Marino.jpg

 

Looking at the upcoming draft, understanding that the decision-makers are pretty tight-lipped about their strategy, what expectations do you have for the team?

The Dolphins will draft only offensive and defensive players. No kickers or punters. But if I had to guess, I'd say the Dolphins go with at least two offensive linemen, possibly three. And I think safety should be a priority, even if it's just for depth in the later rounds. A late-round cornerback would also be smart despite drafting two last year. 

 

Some people might not realize it, but you’re a pretty big music fan. You and I happen to share an appreciation for Bob Dylan, specifically. Push comes to shove, what are your top 3 Bob Dylan albums and songs and what are your top 5 albums all-comers?

It all depends on what mood I’m in. Highway 61 Revisited and Blonde on Blonde are always in my top two Dylan albums. At the moment, I’ll rank Nashville Skyline at No. 3. Songs are even trickier. Today I’ll go Lily, Rosemary and the Jack of Hearts, Tell Me That It Isn’t True and Tombstone Blues.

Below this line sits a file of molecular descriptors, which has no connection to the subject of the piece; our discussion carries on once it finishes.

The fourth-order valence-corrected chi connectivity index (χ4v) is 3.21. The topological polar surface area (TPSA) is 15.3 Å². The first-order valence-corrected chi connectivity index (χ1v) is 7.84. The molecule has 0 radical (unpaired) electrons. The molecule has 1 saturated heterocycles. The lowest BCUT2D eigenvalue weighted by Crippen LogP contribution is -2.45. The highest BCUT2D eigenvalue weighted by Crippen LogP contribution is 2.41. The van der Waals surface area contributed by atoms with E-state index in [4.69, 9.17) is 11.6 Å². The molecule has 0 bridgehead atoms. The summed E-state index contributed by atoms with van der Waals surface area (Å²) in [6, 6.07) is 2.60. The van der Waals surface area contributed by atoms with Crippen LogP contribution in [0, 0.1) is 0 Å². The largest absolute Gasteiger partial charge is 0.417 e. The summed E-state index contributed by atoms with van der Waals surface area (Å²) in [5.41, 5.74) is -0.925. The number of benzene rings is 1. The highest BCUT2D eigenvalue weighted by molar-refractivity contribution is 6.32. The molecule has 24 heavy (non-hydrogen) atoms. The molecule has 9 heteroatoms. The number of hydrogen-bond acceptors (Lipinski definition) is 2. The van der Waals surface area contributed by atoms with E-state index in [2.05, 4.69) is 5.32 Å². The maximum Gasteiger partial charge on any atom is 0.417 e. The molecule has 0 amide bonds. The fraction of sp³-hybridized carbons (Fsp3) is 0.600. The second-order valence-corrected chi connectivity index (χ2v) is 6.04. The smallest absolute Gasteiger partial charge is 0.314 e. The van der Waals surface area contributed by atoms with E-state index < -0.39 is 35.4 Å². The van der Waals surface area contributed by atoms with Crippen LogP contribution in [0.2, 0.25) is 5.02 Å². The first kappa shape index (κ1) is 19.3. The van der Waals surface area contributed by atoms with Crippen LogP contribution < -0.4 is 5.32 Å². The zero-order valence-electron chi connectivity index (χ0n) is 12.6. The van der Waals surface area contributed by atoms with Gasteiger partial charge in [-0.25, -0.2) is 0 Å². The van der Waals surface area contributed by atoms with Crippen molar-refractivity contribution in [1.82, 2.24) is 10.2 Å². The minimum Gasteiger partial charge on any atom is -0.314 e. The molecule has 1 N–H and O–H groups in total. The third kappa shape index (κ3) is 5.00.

My top five non-Dylan albums: Exile on Main Street (Rolling Stones), White Album (Beatles), At Fillmore East (Allman Brothers), Sweetheart of the Rodeo (Byrds) and just for fun I’ll put White Pepper (Ween) on there because I love those guys and that’s a fantastic album.  

 

Thank you for your time, Andrew. 

Andrew Abramson writes about the Dolphins for the The Palm Beach Post and can be found on twitter at - @abramsonpbp

Read 458382 times Last modified on Thursday, 01 May 2014 00:20
Pablo Knowles

Pablo is a FinDepth co-founder. Having grown up in South Florida, he's been a Miami Dolphins fan since childhood. His main avenue of football analysis is through a statistical approach. He also enjoys quality music and a good laugh. Pablo can be found at @PabloKnows on twitter and can be reached via email at PabloKnows54@gmail.com.